January 28, 2019 § Leave a comment
Brooke Hoffman charged her husband Michael with habitual cruel and inhuman treatment and constructive desertion. After hearing the evidence, the chancellor dismissed her complaint, finding that she had proved neither ground. Brooke appealed the denial of the divorce.
The COA affirmed in Hoffman v. Hoffman, decided October 23, 2018, with Judge Wilson writing for a unanimous court:
¶22. As discussed above, Brooke alleged that she was entitled to a divorce on the grounds of habitual cruel and inhuman treatment and constructive desertion. As a practical matter, there is little difference between these two grounds. “In effect, conduct that would qualify as habitual, cruel, and inhuman treatment becomes constructive desertion when the innocent spouse leaves the home rather than remaining.” Deborah H. Bell, Mississippi Family Law § 4.02[d], at 80 (2d ed. 2011).
¶23. “Habitual cruel and inhuman treatment is conduct that either: (1) endangers life, limb, or health, or creates a reasonable apprehension of such danger and renders the relationship unsafe for the party seeking relief, or (2) is so unnatural and infamous as to render the marriage revolting to the non-offending spouse, making it impossible to carry out the duties of the marriage, therefore destroying the basis for its continuance.” Farris v. Farris, 202 So. 3d 223, 231 (¶29) (Miss. Ct. App. 2016) (quotation marks omitted) (quoting Heimert v. Heimert, 101 So. 3d 181, 184 (¶8) (Miss. Ct. App. 2012)). “To prove habitual cruelty, the plaintiff must show more than mere unkindness, rudeness, or incompatibility.” Smith v. Smith, 90 So. 3d 1259, 1263 (¶13) (Miss. Ct. App. 2011). “Although in cases of violence a single incident may be sufficient for a divorce, generally the plaintiff must show a pattern of conduct.” Id.
¶24. Similarly, “constructive desertion” occurs when the innocent spouse “is compelled to leave the home and seek safety, peace, and protection elsewhere” because the offending spouse has engaged in conduct that “would reasonably render the continuance of the marital relation, unendurable or dangerous to life, health or safety.” Griffin v. Griffin, 207 Miss. 500, 505, 42 So. 2d 720, 722 (1949). “Chancellors should grant a divorce on the ground of constructive desertion only in extreme cases.” Hoskins v. Hoskins, 21 So. 3d 705, 710 (¶20) (Miss. Ct. App. 2009). The burden of proof is on the party seeking the divorce to prove her ground by a preponderance of the evidence. Id. at 707 (¶6).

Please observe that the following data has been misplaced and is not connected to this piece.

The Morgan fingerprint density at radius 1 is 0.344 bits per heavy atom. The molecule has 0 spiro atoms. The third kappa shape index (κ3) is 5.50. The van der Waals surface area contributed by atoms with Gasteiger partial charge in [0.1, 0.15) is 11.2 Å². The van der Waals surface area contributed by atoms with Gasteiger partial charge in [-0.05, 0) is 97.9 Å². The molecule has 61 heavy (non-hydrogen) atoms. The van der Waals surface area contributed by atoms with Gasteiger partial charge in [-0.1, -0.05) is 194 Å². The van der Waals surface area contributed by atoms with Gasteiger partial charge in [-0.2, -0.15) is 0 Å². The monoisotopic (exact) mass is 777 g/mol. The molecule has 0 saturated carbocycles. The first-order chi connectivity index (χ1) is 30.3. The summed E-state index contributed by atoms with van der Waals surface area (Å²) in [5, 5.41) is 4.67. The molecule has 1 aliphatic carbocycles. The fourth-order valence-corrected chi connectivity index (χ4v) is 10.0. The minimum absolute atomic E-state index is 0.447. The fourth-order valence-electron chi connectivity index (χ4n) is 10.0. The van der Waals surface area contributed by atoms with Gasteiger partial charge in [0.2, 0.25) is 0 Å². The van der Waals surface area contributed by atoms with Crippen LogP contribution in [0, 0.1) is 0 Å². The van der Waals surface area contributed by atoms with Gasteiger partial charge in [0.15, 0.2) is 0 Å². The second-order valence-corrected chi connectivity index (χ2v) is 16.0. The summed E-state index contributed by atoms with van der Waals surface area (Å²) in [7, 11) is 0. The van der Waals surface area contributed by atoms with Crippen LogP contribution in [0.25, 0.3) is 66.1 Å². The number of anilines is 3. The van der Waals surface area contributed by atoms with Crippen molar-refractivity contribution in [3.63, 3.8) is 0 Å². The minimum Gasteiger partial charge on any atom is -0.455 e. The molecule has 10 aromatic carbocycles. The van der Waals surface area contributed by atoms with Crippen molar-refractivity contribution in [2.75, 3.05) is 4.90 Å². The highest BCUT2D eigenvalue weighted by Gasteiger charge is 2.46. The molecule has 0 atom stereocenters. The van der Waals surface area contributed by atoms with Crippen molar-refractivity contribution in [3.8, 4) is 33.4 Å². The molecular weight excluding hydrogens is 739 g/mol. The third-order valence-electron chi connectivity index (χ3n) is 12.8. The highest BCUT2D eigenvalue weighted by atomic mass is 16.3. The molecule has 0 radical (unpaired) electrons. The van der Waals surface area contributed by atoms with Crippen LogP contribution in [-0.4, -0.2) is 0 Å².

¶25. We affirm the chancery court’s judgment that Brooke failed to prove grounds for divorce. The chancery court noted that Brooke alleged only one incident of physical violence, which Mike denied. The court then noted that Brooke’s single allegation of violence was undermined by a police officer’s observation that she exhibited no signs of physical abuse immediately after the alleged injury. The court also noted that the day
following the alleged abuse Brooke wrote in a diary “that the parties made love and that she could ‘really tell that he (Mike) was emotionally present.’”
¶26. The chancery court also found that Brooke’s allegations related to Mike’s relationship with Matt were not credible. Mike denied Brooke’s allegations and another witness corroborated his testimony. Furthermore, the court found that Brooke offered “no proof” of an actual affair or physical relationship.
¶27. “It requires little familiarity with the institutional structure of our judicial system to know that this Court does not sit to redetermine questions of fact.” Johnson v. Black, 469 So. 2d 88, 90 (Miss. 1985). “The chancellor is the finder of fact, and the assessment of witness credibility lies within his sole province.” Darnell v. Darnell, 234 So. 3d 421, 423-24 (¶8) (Miss. 2017) (quotation marks omitted). “This Court gives deference to a chancellor’s findings in regard to witness testimony, because the chancellor is able to observe and personally evaluate the witnesses’ testimony and the parties’ behavior.” McNeese v. McNeese, 119 So. 3d 264, 275 (¶32) (Miss. 2013) (quotation marks omitted). Applying our familiar standard of review, we cannot say that the chancery court clearly erred in finding that Brooke’s allegations were not credible.